Fifty-two 12-month-old infants (age range: 11.73–13.17 months; 48.1% were boys) with complete actigraphic and eye-tracking data were included in this report. Sample characteristics, including sleep and circadian activity rhythm are shown in Table 1. The majority of the families participated in this study were from the middle-to-high socio-economic class (88.5% of mothers and 90.4% of fathers had an educational level higher or equal to a college degree). About 23% of the infants were receiving breastfeeding at the time of the study. Feeding pattern was not found to be associated with the key indices on sleep, circadian activity and face processing characteristics in the current sample. Most infants (94.2%) in the current sample shared bedroom with their parents or caregivers, and U test suggested there were no differences in the sleep parameters between co-sleepers and solitary sleepers. Maternal mood state was measured at 12 months by the Total Mood Disturbance (TMD) score from the Profile of Mood State (POMS). TMD score can be ranged from −32 to 200. The score of TMD in the current sample ranged from −14 to 101.

Table 1 Descriptive analysis on socio-demographic characteristics, sleep and circadian activity rhythm in infants.

Infants’ Face Processing Characteristics at 12-month

Face processing characteristics in 52 healthy infants are presented in Table 2. Among infants, the total fixation duration on the face area did not differ across the three emotional expressions, including neutral, unpleasant and pleasant faces [F(2, 102) = 0.78, P = 0.460]. Two main parameters were used to analyze emotional face processing: (1) The eye/mouth ratio (EMR) was calculated as the eye-viewing proportion relative to the fixation duration on eyes and mouth areas, which reflected infants’ scanning patterns on faces. (2) The pupil size change was used to examine infants’ physical arousal when viewing the emotional faces. There were no gender differences in EMR and pupillary reactivity in infants.

Table 2 Descriptive analysis on face processing characteristics among infants (mean, SD).

As shown in Fig. 1A, the EMR of infants was not significantly different across three emotional conditions [F(2, 92) = 1.66, P = 0.195]. In neutral condition, infants spent more time on eyes than on mouth [t(50) = 2.98, P = 0.004]. This association was borderline significant for pleasant condition [t(49) = 1.89, P = 0.065], and non-significant for unpleasant condition [t(48) = 1.13, P = 0.263]. The face processing task was also tested in 15 healthy young adults to allow for a comparison with the well-developed ability of emotion discrimination33. Repeated measure ANOVA suggested a main effect of emotion on EMR approaching borderline significance in adults [F(2, 26) = 2.89, P = 0.074, LSD post-hoc: unpleasant < neutral, P = 0.040, Fig. 1B].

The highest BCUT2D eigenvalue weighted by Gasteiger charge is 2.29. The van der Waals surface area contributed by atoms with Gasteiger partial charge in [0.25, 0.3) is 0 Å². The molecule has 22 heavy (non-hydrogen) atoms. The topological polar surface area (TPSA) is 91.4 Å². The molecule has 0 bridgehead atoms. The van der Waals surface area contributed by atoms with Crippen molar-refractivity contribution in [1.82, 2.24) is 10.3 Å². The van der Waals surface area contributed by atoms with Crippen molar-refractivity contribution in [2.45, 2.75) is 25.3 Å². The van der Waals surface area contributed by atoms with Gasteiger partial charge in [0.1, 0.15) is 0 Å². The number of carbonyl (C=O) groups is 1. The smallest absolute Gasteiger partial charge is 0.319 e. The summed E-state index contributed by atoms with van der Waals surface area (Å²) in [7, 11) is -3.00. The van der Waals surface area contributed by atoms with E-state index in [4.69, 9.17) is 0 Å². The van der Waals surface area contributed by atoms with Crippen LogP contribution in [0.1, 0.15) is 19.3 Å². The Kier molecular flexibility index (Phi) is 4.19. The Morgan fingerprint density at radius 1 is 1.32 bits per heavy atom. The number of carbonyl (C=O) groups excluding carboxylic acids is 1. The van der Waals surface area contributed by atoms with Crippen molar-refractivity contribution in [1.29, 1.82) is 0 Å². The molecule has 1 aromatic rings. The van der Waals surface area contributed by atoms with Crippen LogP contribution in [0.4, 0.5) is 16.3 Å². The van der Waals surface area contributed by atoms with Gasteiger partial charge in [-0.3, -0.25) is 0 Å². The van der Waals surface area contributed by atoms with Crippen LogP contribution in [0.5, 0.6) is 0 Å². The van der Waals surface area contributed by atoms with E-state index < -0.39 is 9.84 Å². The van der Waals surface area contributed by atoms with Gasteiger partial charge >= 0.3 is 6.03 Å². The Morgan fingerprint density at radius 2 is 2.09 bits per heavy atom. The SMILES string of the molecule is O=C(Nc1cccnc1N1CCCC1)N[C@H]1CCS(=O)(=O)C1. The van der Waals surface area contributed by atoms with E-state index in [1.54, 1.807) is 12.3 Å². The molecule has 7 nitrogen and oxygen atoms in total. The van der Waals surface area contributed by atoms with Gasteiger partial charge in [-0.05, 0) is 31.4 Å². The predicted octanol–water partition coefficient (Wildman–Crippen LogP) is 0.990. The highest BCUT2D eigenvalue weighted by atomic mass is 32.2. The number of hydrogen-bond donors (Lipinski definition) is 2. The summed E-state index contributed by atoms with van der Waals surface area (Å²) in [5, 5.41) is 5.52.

Figure 1
figure 1

Face processing among infants and adults. (A) Infants showed no significant difference in EMR when scanning different emotional faces. (B) Adults showed lower EMR approaching borderline significance in unpleasant condition. (C) Average pupil size change in infants in three emotional conditions. (D) Average pupil size change in adults in three emotional conditions. Pupil size change in neutral condition is presented in grey, unpleasant condition is presented in blue, and pleasant condition is presented in red. EMR: eye/mouth ratio. Error bars represent standard error (SEM). *P = 0.040, P = 0.095.

Infants’ pupil size change across three emotional conditions is shown in Fig. 1C. Since the initial light reflex and later phase of pupillary reactivity might involve different cognitive processes, such as alertness, active processing37 and emotional arousal38, we conducted a 3 (emotion) × 2 (time courses: 0–2 s vs. 2–5 s) repeated measure ANOVA to examine infants’ physical arousal when viewing the faces. The results indicated significant main effects of emotion [F(2, 102) = 5.72, P = 0.004; LSD post-hoc: neutral > pleasant] and time course [F(1, 51) = 111.57, P < 0.001] as well as the interaction between time course and emotion [F(2, 102) = 6.95, P = 0.001] on pupillary reactivity. Among adults, the main effects of emotion and time course on pupillary reactivity were significant [Femotion(2, 28) = 15.96, P < 0.001, LSD post-hoc: unpleasant > neutral > pleasant; Ftime(1, 14) = 43.35, P < 0.001], but the interaction between these two factors was not significant [F(2, 28) = 1.99, P = 0.156; Fig. 1D]. Moreover, a larger amplitude of the initial light reflex was not purely the result of luminance because: (1) the luminance measure of pleasant faces was not significantly higher than that of the other two emotional conditions (Supplementary Information), and (2) the greater initial change in pupil size disappeared when the faces were shown upside down (Fig. S2).

Associations of Sleep and Circadian Activity Rhythm with Face Processing

The associations of sleep-related and circadian activity rhythm (CAR) parameters with face processing indicators in infants are shown in Table 3. The degree of maternal mood disturbance as measured by the Profile of Mood State was not associated with either face scanning pattern or pupil dilation of infants.